There’s a completed sequel to Freedom Rider, right?
Yes, the opening night of the workshop production of Freedom Rider in Kansas City was so extraordinary, I was blown away. I just loved it. I was at the party and I’m thinking, ‘God, I’m going to miss these characters.’ That was when I decided to do a sequel.
The central characters in Freedom Rider are college students. Who are they three or four years later? I was interested because a similar movement happened in 1964 with what was called Freedom Summer. Its focus was on voter registration in Mississippi, which was a stronghold of segregation and Jim Crow laws that intimidated blacks from voting. Yet it was college students again who came.
Where Freedom Rider was organized primarily by older people but propelled by younger people, the Freedom Summer young people became more involved in the architecture of the movement and leading it through students. So you actually saw the rise of the younger generation’s role in the Civil Rights Movement. That’s what Letters From Freedom Summer does.
Was that written in the same way with multiple writers?
It was a similar thing. The more and more I worked on what this could be, the more I realized that maybe all of the characters can’t come back. I tried real hard, but I couldn’t get them to come back. So, as I talked to the original writers of Freedom Rider, some were busy or couldn’t approach the project right away. Some said let me know how things are going, but as things progressed things shifted a little bit.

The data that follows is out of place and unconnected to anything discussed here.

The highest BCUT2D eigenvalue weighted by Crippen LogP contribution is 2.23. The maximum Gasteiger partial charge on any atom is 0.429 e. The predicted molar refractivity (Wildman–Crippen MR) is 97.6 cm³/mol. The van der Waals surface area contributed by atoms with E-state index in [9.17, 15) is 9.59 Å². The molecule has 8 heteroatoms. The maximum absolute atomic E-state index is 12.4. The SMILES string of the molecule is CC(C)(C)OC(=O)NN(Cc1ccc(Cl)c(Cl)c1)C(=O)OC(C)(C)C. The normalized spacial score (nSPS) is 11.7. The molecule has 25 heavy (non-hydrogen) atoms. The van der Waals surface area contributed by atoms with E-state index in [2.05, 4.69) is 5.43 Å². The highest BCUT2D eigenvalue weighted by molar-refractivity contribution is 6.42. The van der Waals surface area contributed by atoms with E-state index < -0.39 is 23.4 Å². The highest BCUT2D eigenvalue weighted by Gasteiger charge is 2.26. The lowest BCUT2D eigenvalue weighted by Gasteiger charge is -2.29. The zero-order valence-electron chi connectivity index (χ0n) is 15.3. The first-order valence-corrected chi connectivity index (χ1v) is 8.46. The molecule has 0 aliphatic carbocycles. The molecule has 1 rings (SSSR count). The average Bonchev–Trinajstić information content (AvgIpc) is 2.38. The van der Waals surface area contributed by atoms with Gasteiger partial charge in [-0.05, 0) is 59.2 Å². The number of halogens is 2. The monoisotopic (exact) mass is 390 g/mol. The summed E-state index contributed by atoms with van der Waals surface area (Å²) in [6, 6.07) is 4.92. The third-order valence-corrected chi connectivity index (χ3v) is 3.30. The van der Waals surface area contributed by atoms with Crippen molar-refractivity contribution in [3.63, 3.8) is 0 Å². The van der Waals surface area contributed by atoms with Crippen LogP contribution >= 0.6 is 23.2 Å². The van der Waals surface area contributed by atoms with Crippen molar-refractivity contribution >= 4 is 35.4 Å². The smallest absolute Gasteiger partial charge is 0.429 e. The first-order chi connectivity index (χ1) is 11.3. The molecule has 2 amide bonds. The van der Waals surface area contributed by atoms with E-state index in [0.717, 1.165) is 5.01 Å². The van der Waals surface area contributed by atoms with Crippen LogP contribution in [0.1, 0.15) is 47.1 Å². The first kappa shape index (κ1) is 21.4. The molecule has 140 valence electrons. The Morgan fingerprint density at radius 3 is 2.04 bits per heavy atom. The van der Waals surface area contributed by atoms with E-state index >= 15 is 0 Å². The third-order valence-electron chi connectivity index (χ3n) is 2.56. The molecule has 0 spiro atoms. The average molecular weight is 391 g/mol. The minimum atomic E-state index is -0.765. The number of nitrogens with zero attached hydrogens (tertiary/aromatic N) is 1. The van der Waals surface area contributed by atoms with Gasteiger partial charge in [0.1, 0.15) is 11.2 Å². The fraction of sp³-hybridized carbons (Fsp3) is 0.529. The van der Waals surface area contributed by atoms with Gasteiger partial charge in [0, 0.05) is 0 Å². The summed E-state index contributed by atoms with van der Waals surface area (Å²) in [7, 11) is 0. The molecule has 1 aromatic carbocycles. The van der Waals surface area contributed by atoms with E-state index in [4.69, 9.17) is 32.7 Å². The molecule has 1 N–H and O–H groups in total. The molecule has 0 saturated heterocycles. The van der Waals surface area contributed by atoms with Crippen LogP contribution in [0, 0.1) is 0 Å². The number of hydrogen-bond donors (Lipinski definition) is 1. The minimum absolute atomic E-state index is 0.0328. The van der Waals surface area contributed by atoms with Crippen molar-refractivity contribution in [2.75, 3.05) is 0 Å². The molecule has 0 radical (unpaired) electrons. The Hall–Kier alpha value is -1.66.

What I did was work with two other writers who were new. One was Denise Nicholas who was in Freedom Summer - she was one of the students in Mississippi. Another was Sibusiso Mamba who was a writer I met in Johannesburg where I have a writer’s lab. We actualy did a show together at Crossroads called Train to 2010.
We have a couple of characters who return, but the others are new.
How proud does it make you personally that the theatre company you founded 40 years ago is still going strong and now is part of a complex that clearly says New Brunswick has embraced the arts for good?
I think the complex is a bold and vivid statement of how the town, in my mind, has always embraced the arts. It’s just that what they put up there is backing up everything that they’ve always said. I applaud Chris Paladino and Devco and the Mayor for following through with convictions they’ve always expressed.
The belief that a rising tide raises all ships is what always propelled us with the support of all these entities (Johnson & Johnson, Rutgers University, etc.) to stay in New Brunswick; to commit our work to New Brunswick; and to bring national artists to New Brunswick. They kept coming because what New Brunswick had was extraordinary. We’re not able to work in a facility that states boldly what I believe the people in New Brunswick have always wanted to see.